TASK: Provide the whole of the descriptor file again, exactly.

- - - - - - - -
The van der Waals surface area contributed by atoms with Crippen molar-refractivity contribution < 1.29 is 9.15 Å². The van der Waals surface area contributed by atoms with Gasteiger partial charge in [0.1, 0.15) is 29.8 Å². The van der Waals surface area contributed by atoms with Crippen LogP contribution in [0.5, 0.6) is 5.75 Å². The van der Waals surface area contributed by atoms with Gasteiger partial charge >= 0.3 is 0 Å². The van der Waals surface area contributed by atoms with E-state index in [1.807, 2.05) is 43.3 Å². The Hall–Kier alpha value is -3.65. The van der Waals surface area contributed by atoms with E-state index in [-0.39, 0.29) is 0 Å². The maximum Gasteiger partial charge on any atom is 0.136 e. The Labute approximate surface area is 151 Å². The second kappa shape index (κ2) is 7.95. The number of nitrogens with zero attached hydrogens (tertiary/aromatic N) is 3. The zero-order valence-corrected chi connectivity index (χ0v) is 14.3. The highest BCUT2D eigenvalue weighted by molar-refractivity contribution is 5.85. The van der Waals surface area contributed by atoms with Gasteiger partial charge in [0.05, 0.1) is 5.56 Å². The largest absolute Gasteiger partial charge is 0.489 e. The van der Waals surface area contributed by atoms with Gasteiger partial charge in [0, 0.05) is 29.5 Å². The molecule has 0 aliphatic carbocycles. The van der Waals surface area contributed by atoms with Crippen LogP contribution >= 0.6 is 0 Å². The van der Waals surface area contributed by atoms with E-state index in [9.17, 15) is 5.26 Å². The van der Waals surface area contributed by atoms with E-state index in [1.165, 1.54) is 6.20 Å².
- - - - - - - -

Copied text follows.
The van der Waals surface area contributed by atoms with Crippen molar-refractivity contribution < 1.29 is 9.15 Å². The van der Waals surface area contributed by atoms with Gasteiger partial charge in [0.1, 0.15) is 29.8 Å². The van der Waals surface area contributed by atoms with Crippen LogP contribution in [0.5, 0.6) is 5.75 Å². The van der Waals surface area contributed by atoms with Gasteiger partial charge >= 0.3 is 0 Å². The van der Waals surface area contributed by atoms with E-state index in [1.807, 2.05) is 43.3 Å². The Hall–Kier alpha value is -3.65. The van der Waals surface area contributed by atoms with E-state index in [-0.39, 0.29) is 0 Å². The maximum Gasteiger partial charge on any atom is 0.136 e. The Labute approximate surface area is 151 Å². The second kappa shape index (κ2) is 7.95. The number of nitrogens with zero attached hydrogens (tertiary/aromatic N) is 3. The zero-order valence-corrected chi connectivity index (χ0v) is 14.3. The highest BCUT2D eigenvalue weighted by molar-refractivity contribution is 5.85. The van der Waals surface area contributed by atoms with Gasteiger partial charge in [0.05, 0.1) is 5.56 Å². The largest absolute Gasteiger partial charge is 0.489 e. The van der Waals surface area contributed by atoms with Gasteiger partial charge in [0, 0.05) is 29.5 Å². The molecule has 0 aliphatic carbocycles. The van der Waals surface area contributed by atoms with Crippen LogP contribution >= 0.6 is 0 Å². The van der Waals surface area contributed by atoms with E-state index in [9.17, 15) is 5.26 Å². The van der Waals surface area contributed by atoms with E-state index in [1.165, 1.54) is 6.20 Å².